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Health and Wellbeing

Mumps: protect yourself and others

By Adrian 14 Feb 2020

England is seeing a significant increase in cases of mumps, with many of the cases occurring in university students.

We're recommending that you check your immunisation history and, if you haven't had two doses of the MMR vaccine, arrange to be immunised as soon as possible by speaking with your GP.

What is mumps?

Mumps is a contagious viral infection, most recognisable by the painful swellings in the side of the face under the ears (the parotid glands). Other symptoms of mumps include headaches, joint pain and a high temperature, which may develop a few days before the swelling of the parotid glands. Most people recover without any special treatment, but in rare cases, there can be serious complications such as inflammation of the testicles in males, meningitis and deafness.

Learn more about mumps on the NHS website.



Protecting yourself against mumps

Mumps is spread in the same way as colds and flu: through infected droplets of saliva that can be inhaled or picked up from surfaces and transferred into the mouth or nose. So regular hand hygiene can help protect you from the infection. You should also check that you have had two doses of the MMR (measles, mumps, and rubella) vaccine.

If you have not had two doses of the MMR vaccine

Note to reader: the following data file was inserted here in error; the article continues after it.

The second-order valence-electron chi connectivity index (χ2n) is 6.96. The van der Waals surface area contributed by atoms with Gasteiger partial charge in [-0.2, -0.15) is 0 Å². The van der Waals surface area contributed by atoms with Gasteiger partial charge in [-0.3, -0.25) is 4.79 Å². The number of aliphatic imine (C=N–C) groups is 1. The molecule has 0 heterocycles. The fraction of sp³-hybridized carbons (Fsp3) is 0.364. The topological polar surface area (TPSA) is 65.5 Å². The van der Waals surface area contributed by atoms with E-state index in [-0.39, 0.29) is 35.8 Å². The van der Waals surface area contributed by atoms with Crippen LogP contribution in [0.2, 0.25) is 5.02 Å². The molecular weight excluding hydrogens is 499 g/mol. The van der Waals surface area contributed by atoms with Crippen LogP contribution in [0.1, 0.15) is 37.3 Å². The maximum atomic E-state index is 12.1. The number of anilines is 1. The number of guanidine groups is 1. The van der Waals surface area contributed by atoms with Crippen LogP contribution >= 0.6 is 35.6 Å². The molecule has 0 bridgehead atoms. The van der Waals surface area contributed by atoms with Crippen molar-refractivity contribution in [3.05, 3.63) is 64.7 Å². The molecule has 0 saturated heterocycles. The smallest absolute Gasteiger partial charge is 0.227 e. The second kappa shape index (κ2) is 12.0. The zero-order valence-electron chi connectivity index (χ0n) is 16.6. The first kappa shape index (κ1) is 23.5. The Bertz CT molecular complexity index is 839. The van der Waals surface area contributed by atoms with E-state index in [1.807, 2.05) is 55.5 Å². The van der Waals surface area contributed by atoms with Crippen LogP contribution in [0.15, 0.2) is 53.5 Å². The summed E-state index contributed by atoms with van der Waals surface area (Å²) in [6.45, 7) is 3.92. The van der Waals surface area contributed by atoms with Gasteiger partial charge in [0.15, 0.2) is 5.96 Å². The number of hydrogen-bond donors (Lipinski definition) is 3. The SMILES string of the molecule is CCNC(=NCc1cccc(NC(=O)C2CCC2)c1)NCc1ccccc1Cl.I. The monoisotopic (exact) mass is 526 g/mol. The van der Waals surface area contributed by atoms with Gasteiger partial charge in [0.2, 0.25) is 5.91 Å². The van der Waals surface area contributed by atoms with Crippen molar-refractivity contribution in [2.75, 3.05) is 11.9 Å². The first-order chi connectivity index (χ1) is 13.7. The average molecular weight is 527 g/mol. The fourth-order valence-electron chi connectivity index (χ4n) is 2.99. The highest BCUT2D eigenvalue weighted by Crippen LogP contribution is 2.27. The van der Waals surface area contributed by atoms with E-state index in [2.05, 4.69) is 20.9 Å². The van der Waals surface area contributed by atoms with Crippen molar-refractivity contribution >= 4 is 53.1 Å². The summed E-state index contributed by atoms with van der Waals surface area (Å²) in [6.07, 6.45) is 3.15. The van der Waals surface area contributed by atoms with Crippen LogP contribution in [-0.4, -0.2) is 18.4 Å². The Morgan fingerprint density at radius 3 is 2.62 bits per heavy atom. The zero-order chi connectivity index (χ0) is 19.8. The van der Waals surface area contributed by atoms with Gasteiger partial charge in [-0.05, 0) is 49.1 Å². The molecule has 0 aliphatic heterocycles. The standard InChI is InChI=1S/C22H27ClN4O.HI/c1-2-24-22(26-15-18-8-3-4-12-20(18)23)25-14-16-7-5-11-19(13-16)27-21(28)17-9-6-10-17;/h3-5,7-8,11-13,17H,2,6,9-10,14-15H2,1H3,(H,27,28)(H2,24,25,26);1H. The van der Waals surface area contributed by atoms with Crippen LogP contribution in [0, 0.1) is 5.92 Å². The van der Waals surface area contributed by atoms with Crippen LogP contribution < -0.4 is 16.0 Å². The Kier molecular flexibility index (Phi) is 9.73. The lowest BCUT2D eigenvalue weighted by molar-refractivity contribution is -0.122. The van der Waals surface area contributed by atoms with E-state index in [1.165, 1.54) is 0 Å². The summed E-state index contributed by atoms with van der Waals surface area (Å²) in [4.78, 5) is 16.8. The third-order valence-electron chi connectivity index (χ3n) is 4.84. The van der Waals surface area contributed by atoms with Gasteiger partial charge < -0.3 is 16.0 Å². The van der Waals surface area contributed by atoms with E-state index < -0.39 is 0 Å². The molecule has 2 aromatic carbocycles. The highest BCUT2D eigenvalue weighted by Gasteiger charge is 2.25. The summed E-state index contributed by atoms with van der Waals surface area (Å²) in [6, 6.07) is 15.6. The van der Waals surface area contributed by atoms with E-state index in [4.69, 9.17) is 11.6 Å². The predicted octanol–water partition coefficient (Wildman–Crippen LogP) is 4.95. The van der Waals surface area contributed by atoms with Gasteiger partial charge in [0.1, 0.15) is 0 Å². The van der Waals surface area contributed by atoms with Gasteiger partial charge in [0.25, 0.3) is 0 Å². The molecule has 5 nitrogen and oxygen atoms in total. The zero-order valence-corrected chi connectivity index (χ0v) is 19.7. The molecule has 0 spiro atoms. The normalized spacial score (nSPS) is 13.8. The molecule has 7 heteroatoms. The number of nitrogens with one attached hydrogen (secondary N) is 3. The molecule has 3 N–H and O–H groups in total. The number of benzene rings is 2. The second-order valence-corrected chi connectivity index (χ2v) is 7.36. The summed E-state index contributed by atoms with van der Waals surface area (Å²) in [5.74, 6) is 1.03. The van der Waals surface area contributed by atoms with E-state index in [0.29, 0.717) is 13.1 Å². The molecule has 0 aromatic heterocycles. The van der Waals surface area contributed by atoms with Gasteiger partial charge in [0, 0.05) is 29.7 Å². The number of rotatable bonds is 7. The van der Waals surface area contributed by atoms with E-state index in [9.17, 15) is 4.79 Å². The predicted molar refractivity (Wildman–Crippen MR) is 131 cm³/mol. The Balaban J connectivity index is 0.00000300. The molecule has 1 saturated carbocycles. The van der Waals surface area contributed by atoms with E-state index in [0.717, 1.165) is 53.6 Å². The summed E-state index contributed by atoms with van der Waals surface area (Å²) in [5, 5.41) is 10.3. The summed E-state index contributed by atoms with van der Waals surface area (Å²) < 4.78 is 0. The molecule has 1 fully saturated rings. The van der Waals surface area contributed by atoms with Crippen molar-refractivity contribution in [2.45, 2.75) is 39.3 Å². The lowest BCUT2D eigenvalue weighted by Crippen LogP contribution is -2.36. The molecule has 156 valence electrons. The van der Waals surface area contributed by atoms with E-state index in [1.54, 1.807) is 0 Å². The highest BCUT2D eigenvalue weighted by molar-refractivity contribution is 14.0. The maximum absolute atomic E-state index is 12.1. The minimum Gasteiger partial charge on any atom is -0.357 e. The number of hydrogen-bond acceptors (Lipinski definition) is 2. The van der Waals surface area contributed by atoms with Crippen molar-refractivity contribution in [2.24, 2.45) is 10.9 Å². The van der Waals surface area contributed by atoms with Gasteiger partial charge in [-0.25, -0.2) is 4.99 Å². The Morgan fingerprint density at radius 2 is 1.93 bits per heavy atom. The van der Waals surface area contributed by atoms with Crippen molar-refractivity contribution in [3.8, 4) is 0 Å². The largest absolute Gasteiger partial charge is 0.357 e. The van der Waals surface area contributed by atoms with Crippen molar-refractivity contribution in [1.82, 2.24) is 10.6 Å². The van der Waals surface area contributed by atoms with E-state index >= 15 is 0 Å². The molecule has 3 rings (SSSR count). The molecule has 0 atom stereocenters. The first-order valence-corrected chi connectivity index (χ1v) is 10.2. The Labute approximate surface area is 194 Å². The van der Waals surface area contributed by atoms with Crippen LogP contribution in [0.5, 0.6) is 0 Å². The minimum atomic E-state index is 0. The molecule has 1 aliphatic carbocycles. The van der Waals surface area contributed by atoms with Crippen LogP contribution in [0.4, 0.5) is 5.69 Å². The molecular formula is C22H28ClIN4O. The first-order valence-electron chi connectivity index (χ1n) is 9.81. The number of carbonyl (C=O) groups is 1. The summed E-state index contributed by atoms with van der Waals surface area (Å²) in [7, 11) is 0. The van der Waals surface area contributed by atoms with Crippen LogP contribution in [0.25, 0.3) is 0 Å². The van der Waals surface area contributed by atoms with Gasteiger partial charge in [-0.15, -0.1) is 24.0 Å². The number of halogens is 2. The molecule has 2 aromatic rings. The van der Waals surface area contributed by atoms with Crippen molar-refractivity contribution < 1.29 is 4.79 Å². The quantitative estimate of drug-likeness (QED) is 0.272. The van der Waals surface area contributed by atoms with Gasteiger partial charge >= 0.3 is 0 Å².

Make an appointment to see your GP and ask them for the vaccine.

If you don't know if you have had two doses of the MMR vaccine

Check with your parents, or with your family doctor back home. If you're still not sure, make an appointment to see your GP and ask them for the vaccine.

If you think you might have mumps

Call the NHS free of charge from any UK phone on 111.

If you live in our intercollegiate halls, please let us know that you might have mumps at residential.life@london.ac.uk.

Preventing the spread of infection

If you have mumps, you should take some simple actions so that you don't pass on the illness to others.

You would be most contagious a few days before the symptoms develop and for a few days afterwards. During this time, it's important to prevent the infection spreading, by:

  • regularly washing your hands with soap and water;
  • using and disposing of tissues when you sneeze; and
  • avoiding contact with other people until five days after the facial swelling appears (if you're in a catered intercollegiate hall, we will bring food to your room).

Adrian is a medical doctor and a Member of the Royal College of Emergency Medicine; Student Health & Wellbeing Manager at the University of London; and Warden of Connaught Hall. He is a Mental Health First Aid instructor and a trainer for Student Minds. Adrian is a Fellow of the Royal Society of Medicine; a Fellow of the Royal Society for the Encouragement of Arts, Manufactures and Commerce (RSA); a Member of the Association of University Administrators; and an Associate Member of the Academy of Medical Educators. He is passionate about advancing equality, diversity, and inclusion. Adrian's interests include fitness, nutrition, mindfulness and insight meditation, medical education, social psychology, and human factors / crisis resource management.
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